In “How to make reward and recognition fun and relevant”, I outlined what fun incentives look like in one of the companies I helped. We tailored the awards and incentives to the team. When the team likes the awards and incentives, they realise management knows them, cares about them, and appreciates them. In turn, they work harder to “earn” those awards. You may also notice in my earlier story that not only those awards were different, but they change from time to time. You need to keep it fresh, change it up, otherwise, people would game the system. So, put thoughts into the rewards because it drives behaviour. Be creative.
When this kind of incentive proved to be successful, the head of Engineering and I wanted to see if we could do something similar to get the team recognised on the company level. So, we convinced the department heads and regional General Managers to have some special awards during the quarterly town-hall meetings and local all-hands meetings. Those are all monetary awards in the US in the form of gift cards, but different form factors for different local offices (whatever motivates the people in that office). Anyone can nominate, as long as they write a little blurb about the nominees’ impact. The nominee can be a person or an entire team, and we encouraged nominations to be an entire team. Eventually, this propagated to the company all-hands meetings. For all the winners announced in the town-hall and all-hands meetings, the winnings are now a part of their HR record.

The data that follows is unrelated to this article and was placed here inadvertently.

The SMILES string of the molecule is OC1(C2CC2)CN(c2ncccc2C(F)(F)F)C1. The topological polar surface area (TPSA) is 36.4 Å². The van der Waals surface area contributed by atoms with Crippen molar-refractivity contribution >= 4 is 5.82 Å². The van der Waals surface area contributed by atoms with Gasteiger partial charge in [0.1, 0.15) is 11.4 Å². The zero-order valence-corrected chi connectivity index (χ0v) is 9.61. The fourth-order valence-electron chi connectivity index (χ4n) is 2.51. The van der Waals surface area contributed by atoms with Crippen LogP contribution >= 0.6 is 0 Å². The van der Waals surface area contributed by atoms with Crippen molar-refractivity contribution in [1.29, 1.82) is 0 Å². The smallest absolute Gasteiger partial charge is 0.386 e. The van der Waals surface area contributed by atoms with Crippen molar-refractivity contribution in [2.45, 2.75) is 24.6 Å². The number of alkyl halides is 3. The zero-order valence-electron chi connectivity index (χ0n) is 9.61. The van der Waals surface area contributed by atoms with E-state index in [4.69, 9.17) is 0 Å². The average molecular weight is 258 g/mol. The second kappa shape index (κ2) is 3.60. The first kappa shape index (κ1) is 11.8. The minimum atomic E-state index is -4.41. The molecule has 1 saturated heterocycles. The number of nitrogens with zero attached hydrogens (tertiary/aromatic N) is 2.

What I have been telling you is the cautious approach that I took, to make incentives more fun and relevant at the team level. It also got expanded to more company-wide recognition. In the next post, I’ll share another story which started out in a team, propagated up the levels and became a radical change. A prerequisite, however, is to have the trust in the level where you want to affect.
In the meantime, if you want to explore more, please join the upcoming talk that I’m giving on August 26, titled “Daring you to open the HR Pandora’s box”.